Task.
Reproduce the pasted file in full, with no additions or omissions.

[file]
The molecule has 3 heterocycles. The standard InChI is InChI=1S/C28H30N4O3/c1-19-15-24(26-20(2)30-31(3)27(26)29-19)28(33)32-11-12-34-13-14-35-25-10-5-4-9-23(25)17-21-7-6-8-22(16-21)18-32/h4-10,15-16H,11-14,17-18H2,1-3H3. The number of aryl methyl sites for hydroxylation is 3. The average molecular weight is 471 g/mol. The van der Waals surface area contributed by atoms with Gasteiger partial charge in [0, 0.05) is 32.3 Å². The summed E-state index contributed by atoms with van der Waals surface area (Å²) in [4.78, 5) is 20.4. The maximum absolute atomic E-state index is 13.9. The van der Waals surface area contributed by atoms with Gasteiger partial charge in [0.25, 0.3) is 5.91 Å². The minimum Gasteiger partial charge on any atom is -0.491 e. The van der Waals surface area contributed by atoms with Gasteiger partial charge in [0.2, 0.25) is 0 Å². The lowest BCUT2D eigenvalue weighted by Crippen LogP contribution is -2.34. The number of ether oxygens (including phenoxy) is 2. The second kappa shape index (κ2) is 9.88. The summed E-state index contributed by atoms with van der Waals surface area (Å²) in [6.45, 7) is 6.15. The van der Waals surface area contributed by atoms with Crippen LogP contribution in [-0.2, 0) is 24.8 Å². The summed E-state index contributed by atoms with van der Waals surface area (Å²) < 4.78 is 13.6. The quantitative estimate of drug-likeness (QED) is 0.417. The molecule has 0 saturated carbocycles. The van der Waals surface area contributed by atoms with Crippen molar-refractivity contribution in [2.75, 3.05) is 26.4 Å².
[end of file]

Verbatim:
The molecule has 3 heterocycles. The standard InChI is InChI=1S/C28H30N4O3/c1-19-15-24(26-20(2)30-31(3)27(26)29-19)28(33)32-11-12-34-13-14-35-25-10-5-4-9-23(25)17-21-7-6-8-22(16-21)18-32/h4-10,15-16H,11-14,17-18H2,1-3H3. The number of aryl methyl sites for hydroxylation is 3. The average molecular weight is 471 g/mol. The van der Waals surface area contributed by atoms with Gasteiger partial charge in [0, 0.05) is 32.3 Å². The summed E-state index contributed by atoms with van der Waals surface area (Å²) in [4.78, 5) is 20.4. The maximum absolute atomic E-state index is 13.9. The van der Waals surface area contributed by atoms with Gasteiger partial charge in [0.25, 0.3) is 5.91 Å². The minimum Gasteiger partial charge on any atom is -0.491 e. The van der Waals surface area contributed by atoms with Gasteiger partial charge in [0.2, 0.25) is 0 Å². The lowest BCUT2D eigenvalue weighted by Crippen LogP contribution is -2.34. The number of ether oxygens (including phenoxy) is 2. The second kappa shape index (κ2) is 9.88. The summed E-state index contributed by atoms with van der Waals surface area (Å²) in [6.45, 7) is 6.15. The van der Waals surface area contributed by atoms with Crippen LogP contribution in [-0.2, 0) is 24.8 Å². The summed E-state index contributed by atoms with van der Waals surface area (Å²) < 4.78 is 13.6. The quantitative estimate of drug-likeness (QED) is 0.417. The molecule has 0 saturated carbocycles. The van der Waals surface area contributed by atoms with Crippen molar-refractivity contribution in [2.75, 3.05) is 26.4 Å².